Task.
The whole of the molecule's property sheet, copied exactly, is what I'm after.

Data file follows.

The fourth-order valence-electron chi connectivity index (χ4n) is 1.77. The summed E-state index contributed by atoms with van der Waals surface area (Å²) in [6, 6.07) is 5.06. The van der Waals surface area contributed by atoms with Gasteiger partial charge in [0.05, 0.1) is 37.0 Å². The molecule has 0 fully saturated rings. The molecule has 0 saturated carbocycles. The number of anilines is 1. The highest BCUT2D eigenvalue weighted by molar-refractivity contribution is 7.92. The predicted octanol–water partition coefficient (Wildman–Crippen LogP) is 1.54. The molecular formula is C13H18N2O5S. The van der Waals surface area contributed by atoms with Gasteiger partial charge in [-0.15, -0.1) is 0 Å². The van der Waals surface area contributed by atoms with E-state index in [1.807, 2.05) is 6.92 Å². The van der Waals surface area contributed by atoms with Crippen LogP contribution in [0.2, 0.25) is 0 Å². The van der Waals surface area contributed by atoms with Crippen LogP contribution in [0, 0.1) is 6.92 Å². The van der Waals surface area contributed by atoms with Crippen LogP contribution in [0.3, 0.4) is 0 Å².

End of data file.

The fourth-order valence-electron chi connectivity index (χ4n) is 1.77. The summed E-state index contributed by atoms with van der Waals surface area (Å²) in [6, 6.07) is 5.06. The van der Waals surface area contributed by atoms with Gasteiger partial charge in [0.05, 0.1) is 37.0 Å². The molecule has 0 fully saturated rings. The molecule has 0 saturated carbocycles. The number of anilines is 1. The highest BCUT2D eigenvalue weighted by molar-refractivity contribution is 7.92. The predicted octanol–water partition coefficient (Wildman–Crippen LogP) is 1.54. The molecular formula is C13H18N2O5S. The van der Waals surface area contributed by atoms with Gasteiger partial charge in [-0.15, -0.1) is 0 Å². The van der Waals surface area contributed by atoms with E-state index in [1.807, 2.05) is 6.92 Å². The van der Waals surface area contributed by atoms with Crippen LogP contribution in [0.2, 0.25) is 0 Å². The van der Waals surface area contributed by atoms with Crippen LogP contribution in [0, 0.1) is 6.92 Å². The van der Waals surface area contributed by atoms with Crippen LogP contribution in [0.3, 0.4) is 0 Å².